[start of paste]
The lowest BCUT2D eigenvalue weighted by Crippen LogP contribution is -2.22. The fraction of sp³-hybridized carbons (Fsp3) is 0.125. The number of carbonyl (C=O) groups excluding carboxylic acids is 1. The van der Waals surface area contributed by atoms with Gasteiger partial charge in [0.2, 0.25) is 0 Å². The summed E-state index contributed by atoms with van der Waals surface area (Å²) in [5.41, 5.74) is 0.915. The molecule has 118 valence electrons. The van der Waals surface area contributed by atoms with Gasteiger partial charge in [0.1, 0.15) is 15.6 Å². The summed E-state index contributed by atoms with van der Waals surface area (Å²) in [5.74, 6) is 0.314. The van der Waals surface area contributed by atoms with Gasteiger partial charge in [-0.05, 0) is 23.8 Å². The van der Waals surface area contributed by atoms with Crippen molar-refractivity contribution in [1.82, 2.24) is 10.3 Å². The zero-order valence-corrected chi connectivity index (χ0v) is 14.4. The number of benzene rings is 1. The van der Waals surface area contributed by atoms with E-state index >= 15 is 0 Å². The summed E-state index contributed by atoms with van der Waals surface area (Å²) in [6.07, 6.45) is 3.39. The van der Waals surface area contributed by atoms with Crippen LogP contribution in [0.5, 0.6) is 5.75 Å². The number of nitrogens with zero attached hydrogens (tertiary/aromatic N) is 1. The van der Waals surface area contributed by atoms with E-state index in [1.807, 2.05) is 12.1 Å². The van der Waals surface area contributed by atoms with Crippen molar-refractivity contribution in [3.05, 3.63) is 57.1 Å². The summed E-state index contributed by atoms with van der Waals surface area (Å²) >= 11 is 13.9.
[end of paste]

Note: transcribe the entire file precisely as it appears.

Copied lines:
The lowest BCUT2D eigenvalue weighted by Crippen LogP contribution is -2.22. The fraction of sp³-hybridized carbons (Fsp3) is 0.125. The number of carbonyl (C=O) groups excluding carboxylic acids is 1. The van der Waals surface area contributed by atoms with Gasteiger partial charge in [0.2, 0.25) is 0 Å². The summed E-state index contributed by atoms with van der Waals surface area (Å²) in [5.41, 5.74) is 0.915. The molecule has 118 valence electrons. The van der Waals surface area contributed by atoms with Gasteiger partial charge in [0.1, 0.15) is 15.6 Å². The summed E-state index contributed by atoms with van der Waals surface area (Å²) in [5.74, 6) is 0.314. The van der Waals surface area contributed by atoms with Gasteiger partial charge in [-0.05, 0) is 23.8 Å². The van der Waals surface area contributed by atoms with Crippen molar-refractivity contribution in [1.82, 2.24) is 10.3 Å². The zero-order valence-corrected chi connectivity index (χ0v) is 14.4. The number of benzene rings is 1. The van der Waals surface area contributed by atoms with E-state index >= 15 is 0 Å². The summed E-state index contributed by atoms with van der Waals surface area (Å²) in [6.07, 6.45) is 3.39. The van der Waals surface area contributed by atoms with Crippen LogP contribution in [0.5, 0.6) is 5.75 Å². The number of nitrogens with zero attached hydrogens (tertiary/aromatic N) is 1. The van der Waals surface area contributed by atoms with E-state index in [1.807, 2.05) is 12.1 Å². The van der Waals surface area contributed by atoms with Crippen molar-refractivity contribution in [3.05, 3.63) is 57.1 Å². The summed E-state index contributed by atoms with van der Waals surface area (Å²) >= 11 is 13.9.